Nonfiction: Reading the Middle Ages: An Introduction to Medieval Literature

Author: Theodore L. Steinberg, 2003
Genre: Literary Theory, Essays
Format: Paperback, 196 pages

Come to think of it, I’ve never given medieval literature a chance. And that is considering that the period that produced these marvelous works spans over a thousand years! Besides, if you think of all the calamities like fires, wars, poor storage in addition to limited copies published, it is mind-boggling we still have any medieval works surviving to this age. Yet they survived. Maybe not all of them, and maybe not in a perfect condition, but we get to sneak a peek into the lives of people that are separated from us by a millennia of time and an abyss of worldview. The author of Reading the Middle Ages, Theodore L. Steinberg, agrees: “Reading the material about knights and ladies, heaven and hell, saints and sinners puts us in touch with minds that were alive hundreds of years ago and that continue to live through literature. We may not have access to an actual time machine, but literature is a good substitute.” If it wasn’t for a slim chance that a single manuscript and a few unreliable copies made it to present time, maybe we would never know writers like Dante or Chaucer. That’s a scary thought.

The book opens with a general introduction to medieval literature: what to expect from it, how to digest its contents, the essentials. First thing it taught me was to realize the impact that religion made on any kind of medieval writing. The themes of original sin, divine intervention and search for eternal life after death are in one way or another mentioned in all of the stories. This fact also reminded me that I am ridiculously behind on my knowledge of theology. I’ve never really read a Bible (though I am interested in learning more about it), and my closest encounter with church happens every time I attend a wedding. I need to learn more in order to fully appreciate the medieval texts, and perhaps many other great representatives of literature heralding all the way into contemporary writing. Even though the thought of taking on a Bible makes me pretty anxious, I think I might have to tackle it eventually if I want to get any meaningful insight into literature.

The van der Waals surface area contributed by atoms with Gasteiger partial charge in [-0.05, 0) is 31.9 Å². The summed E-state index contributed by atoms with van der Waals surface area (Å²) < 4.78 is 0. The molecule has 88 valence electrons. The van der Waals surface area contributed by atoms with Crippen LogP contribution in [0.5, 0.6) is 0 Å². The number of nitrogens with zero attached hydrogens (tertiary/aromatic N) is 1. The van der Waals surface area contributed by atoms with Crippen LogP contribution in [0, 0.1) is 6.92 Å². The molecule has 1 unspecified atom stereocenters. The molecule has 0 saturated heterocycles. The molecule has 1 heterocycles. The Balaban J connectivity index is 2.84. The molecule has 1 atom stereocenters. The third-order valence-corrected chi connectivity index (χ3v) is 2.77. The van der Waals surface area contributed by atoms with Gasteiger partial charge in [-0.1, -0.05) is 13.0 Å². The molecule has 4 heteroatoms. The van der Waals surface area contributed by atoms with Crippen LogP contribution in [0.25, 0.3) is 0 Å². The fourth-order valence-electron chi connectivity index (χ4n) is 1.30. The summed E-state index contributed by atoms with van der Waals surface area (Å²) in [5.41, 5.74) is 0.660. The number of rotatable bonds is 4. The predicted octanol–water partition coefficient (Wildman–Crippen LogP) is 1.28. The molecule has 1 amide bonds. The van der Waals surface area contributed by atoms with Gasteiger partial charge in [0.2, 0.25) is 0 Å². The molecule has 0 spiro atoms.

Another great point brought up by Steinberg has to do with the medieval authors’ style of narrative. Now I know exactly why I felt so off when attempting old texts. Apparently the writers of the past could care less about descriptions, tone, or emotions. As a modern reader I felt somewhat robbed. Great works of art like Beowulf or Pearl purely state history (or the author’s vision of it) with very little self-analysis. People might be dying left and right in a gory battle scene, but it would be described in the same kind of tone and language as if the warriors were feasting together instead. But sometimes it happens that the characters indeed will be fighting and celebrating on the same page. Medieval writers liked to jump from scene to scene with little transition or point in mind. This makes some works hard to follow. That is why Steinberg brings up an excellent suggestion: slow down and read out loud. The tales of bravery and chivalry used to be told to each other, passed on, and re-interpreted. They were living, breathing, and constantly changing representatives of those who told them. Books are approached so differently nowadays.

The last lesson I learned from Steinberg was to constantly look for symbols and symmetry in medieval writing. His essay on Pearl was probably the best example to illustrate the concept, though Dante’s Divine Comedy came pretty close. The words and structure of stanzas in poetry created patterns and shapes that became representative of the work’s main themes. Just like Pearl’s stanzas are aligned in perfect harmony to create a circular pattern, the Divine’s Comedy’s circles of Heaven and Hell are perfect reflections of each other. It would be interesting to see a contemporary work laid out in a similar way.

After the introduction Steinberg included a series of fascinating essays on famous medieval works like Arthurian romances, Chaucer’s poetry, The Tale of Genji, works of Marie de France and many others. However, the book stood out for me thanks to all essays being connected in themes, supporting each other and outlining connections between the works. After reading several in a row you start seeing the pattern, a kind of map for medieval thought and belief. If I was a medieval literature professor I would use this book exclusively to provide a brief but solid overview of some of the most intimidating works of writing yet.

One comment

  1. […] on older works since I haven’t had any exposure to the original tales of Arthur beyond the introductory medieval literature book I read last year. It will also set me on my way with my goal to read more pre-1600 lit next year. […]

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